In recent years I grew quite used to the functionality presented by e-readers, some browsers and other tools to look up quickly a word in a dictionary while you’re reading something.1 English is not my first language and from time to time I come across something I don’t know, so I appreciate being able to figure it out quickly. That’s also a great way to learn new words and improve your vocabulary.

Turns out Emacs 28 has introduced some pretty similar functionality with the command dictionary-lookup-definition that will lookup the word at point. You can bind this command to something like C-c l (l for “lookup”):

(global-set-key (kbd "C-c l") #'dictionary-lookup-definition)

This command is part of the much bigger dictionary package, that is full of all sorts of features - e.g. a fully fledged dictionary-mode where you can search for words (you can start it with M-x dictionary). Lots of cool features there, but I need only the lookup word at point functionality most of the time.

One thing to keep in mind is that by default Emacs will try to use a locally installed dictionary server (dictd) and fallback to if such a server is not available. Installing the server is quite easy (the instructions below are for Debian and friends):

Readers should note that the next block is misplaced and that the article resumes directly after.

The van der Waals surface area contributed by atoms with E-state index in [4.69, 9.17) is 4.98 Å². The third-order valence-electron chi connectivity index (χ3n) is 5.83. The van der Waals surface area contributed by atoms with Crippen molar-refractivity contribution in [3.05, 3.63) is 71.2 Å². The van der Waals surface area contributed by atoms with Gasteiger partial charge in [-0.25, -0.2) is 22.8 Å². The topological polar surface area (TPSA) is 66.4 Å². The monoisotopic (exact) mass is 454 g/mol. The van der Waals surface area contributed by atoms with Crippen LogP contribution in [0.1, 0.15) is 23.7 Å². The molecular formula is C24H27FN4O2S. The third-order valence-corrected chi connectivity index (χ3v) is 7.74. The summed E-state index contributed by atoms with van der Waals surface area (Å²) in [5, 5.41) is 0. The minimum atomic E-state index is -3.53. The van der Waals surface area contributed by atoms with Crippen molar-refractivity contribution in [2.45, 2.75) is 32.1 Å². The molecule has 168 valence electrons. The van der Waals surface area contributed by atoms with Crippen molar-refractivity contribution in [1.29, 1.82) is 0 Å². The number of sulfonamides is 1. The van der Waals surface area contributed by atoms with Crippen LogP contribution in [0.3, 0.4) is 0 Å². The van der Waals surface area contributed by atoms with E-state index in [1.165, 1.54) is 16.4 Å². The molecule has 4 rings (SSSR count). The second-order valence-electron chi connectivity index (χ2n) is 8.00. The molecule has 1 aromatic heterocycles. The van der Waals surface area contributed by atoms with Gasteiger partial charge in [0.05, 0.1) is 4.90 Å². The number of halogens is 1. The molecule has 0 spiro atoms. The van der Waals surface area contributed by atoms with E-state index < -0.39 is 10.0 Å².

$ sudo apt-get install dictd dict dict-{wn,vera,jargon,devil,gcide,foldoc}
$ sudo systemctl enable dictd

The above command will install the dictionary server and some common dictionaries. But if you’re lazy like me, you can just force the use of all the time:

(setq dictionary-server "")

You’ve got the following options for dictionary-server:

  • Automatic: First try localhost, then after confirmation (default)
  • localhost: Only use localhost
  • Only use
  • User-defined: You can specify your own server here (e.g. “”)

Choose wisely!

That’s all I have for you today. Now you have one less reason to leave the comfort of Emacs and you’ll get to learn a lot of new words quickly! Keep hacking!

  1. I think the Kindle introduced to me this feature and macOS made me a huge fan of it (there you can access the macOS dictionary from pretty much every app that does something with text).